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This article was published 3/4/2013 (1385 days ago), so information in it may no longer be current.
It's one of those odd circumstances when a person's last name also describes his career momentum.
Of course, his name could just as appropriately be Mark Upward. Or Mark Onward. Just as long as the moniker meant things are headed very much in a positive direction.
Forward, currently one of Canadian comedy's hottest properties (thanks to a co-starring role on the CBC comedy Mr. D and a recent appearance on The Late Late Show with Craig Ferguson), is making his first visit to the Winnipeg Comedy Festival and will appear in a handful of shows, including the Saturday (April 13) early gala, High School Confidential, the always-edgy Dark and Stormy Show (April 13) and a headlining gig at Rumor's Comedy Club (April 12).
Forward is no stranger to the comedy-festival environment. A regular presence at both Just For Laughs and the Ha!ifax Comedy Festival, the Oakville, Ont., native actually received his first big showbiz break in Montreal when he won the 2006 Homegrown Comic Competition.
"It was a huge accomplishment," he explains. "(Just For Laughs) had been a goal for me, and getting there made me feel like I was doing something right. And to win the Homegrown was an honour. You don't get many moments in a standup career when you get that kind of affirmation. I had been working hard (at comedy), but until you go to something like that and stand amongst the people you admire, you haven't really arrived. It made me feel like a comic, where before I had been dabbling in comedy."
By signing on for the Winnipeg festival, however, Forward has accepted the somewhat unique challenge of preparing material for one of the event's signature themed galas, which often require the creation of all-new material to suit the show's topic.
Given Forward's decidedly skewed comic sensibility and slightly off-balance stage persona, it wasn't just a matter of rejigging a few old jokes to fit the format.
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"It's quite a bit of work, actually," he says, "because I didn't want to just write jokes about high school; I also wanted to keep them in my comedic voice. It was a lot of writing, and a lot of going back to open-mike nights that I haven't been to in a while. But it's been interesting, and fun."
Forward says it took a few years of getting up onstage regularly for him to find the voice that would ultimately become his comic identity. It really was, he adds, a case of lots of trial and even more error.
"I think most comedians probably start in the wrong place, by trying to emulate the people they liked and who inspired them to become a comedian," he explains. "Eventually, you realize, 'I'm not that person,' and you have to find your own voice. It can take years and years of continuing to do it, and then one day you wake up and go, 'Oh, that's the guy I want to me.' And then it becomes so clear, and when you're writing jokes you just know -- 'No, that's not me.' It might be the funniest joke you've ever written, but it doesn't fit.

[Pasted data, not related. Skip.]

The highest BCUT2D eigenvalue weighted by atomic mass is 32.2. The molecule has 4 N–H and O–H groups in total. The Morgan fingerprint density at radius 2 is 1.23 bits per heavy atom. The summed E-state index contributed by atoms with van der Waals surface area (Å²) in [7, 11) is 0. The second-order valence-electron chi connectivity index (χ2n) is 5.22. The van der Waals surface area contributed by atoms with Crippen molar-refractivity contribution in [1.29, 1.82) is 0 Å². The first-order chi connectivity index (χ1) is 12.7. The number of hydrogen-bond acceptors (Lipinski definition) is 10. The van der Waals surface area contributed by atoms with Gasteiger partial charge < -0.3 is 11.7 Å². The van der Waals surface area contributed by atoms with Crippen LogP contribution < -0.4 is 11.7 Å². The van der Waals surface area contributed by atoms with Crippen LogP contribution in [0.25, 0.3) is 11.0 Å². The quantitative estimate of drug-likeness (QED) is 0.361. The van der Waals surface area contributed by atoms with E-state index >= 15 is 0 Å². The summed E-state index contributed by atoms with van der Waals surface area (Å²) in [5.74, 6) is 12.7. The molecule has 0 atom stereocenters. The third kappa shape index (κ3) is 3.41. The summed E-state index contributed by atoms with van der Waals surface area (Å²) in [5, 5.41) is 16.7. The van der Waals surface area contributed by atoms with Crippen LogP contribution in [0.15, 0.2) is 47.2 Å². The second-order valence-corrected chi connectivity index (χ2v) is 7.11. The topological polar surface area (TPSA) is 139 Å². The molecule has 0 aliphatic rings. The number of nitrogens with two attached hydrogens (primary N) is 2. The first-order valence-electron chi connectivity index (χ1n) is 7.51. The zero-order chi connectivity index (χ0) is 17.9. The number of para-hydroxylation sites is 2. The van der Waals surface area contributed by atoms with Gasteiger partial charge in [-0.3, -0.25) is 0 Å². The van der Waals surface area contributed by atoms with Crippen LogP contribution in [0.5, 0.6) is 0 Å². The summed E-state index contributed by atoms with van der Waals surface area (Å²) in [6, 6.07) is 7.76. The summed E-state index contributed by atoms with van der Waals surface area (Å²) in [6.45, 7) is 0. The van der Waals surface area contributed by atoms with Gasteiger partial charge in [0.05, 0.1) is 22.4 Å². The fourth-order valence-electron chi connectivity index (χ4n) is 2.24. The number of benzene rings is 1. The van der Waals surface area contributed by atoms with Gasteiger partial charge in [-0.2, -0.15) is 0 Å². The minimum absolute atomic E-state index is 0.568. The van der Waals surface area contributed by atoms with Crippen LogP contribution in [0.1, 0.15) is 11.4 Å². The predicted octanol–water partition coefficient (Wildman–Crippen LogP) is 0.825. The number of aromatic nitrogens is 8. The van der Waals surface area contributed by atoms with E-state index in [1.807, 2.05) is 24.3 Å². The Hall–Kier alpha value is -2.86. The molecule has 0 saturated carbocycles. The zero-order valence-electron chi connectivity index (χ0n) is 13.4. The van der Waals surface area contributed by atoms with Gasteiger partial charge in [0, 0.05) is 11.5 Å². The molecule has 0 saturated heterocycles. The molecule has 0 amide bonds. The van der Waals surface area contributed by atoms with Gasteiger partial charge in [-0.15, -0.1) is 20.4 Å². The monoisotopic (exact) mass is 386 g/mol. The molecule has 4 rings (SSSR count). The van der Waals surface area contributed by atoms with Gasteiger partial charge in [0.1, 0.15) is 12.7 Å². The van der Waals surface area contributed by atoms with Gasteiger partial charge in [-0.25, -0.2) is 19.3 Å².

"It's actually a nicer place to be.... I think I was writing for everyone else when I first started, and then I realized that I needed to write what I would laugh at, because then it would come from a truer place. It's almost like you have that 'Aha!' moment and then you look at your act and you go, 'Well, there goes half of it -- I've got half an hour, but I've only got 15 minutes that's really me.'"
Standup comedy, in fact, wasn't Forward's first calling. He started out in theatre, doing mostly serious plays, but soon decided that there had to be another outlet for his creative urges.
"I was doing live theatre in Toronto, but it just wasn't where I was supposed to be," he recalls. "I didn't fit it in. So I quit, and I was bartending at a comedy club (Toronto's now-defunct Laugh Resort), and I got really interested. I had always been drawn to the comedic stuff in theatre, so it was just the right place."
Since establishing himself as comedy performer, Forward has landed a couple of high-profile gigs writing for other comics' television projects -- first on The Jon Dore Television Show, and more recently, as a writer and actor on Mr. D.
"At first, it's a real shot to the ego, because as a comic, whatever you write gets into the show," he says. "Writing for other people, you have to be willing to fail, and you can't take it to heart if your stuff doesn't get used. Your job is to be an idea machine."
Working alongside Dee has proved to be a great education, Forward explains, because the Mr. D creator's determination and organization are fairly unique properties for a comedian to have.
"He's a great businessman, which a lot of comics aren't," he says. "In Canada, most comics seem to frown upon the idea of self-promotion. I don't know who they think is going to promote them better than themselves.
"There's more to it than telling jokes and being funny, and Gerry has really helped me to understand that I have to take control of my own career, because no one else is going to do it for me."
Forward. Onward. Upward.
You can sample Mark Forward's comedy at www.markforward.com.
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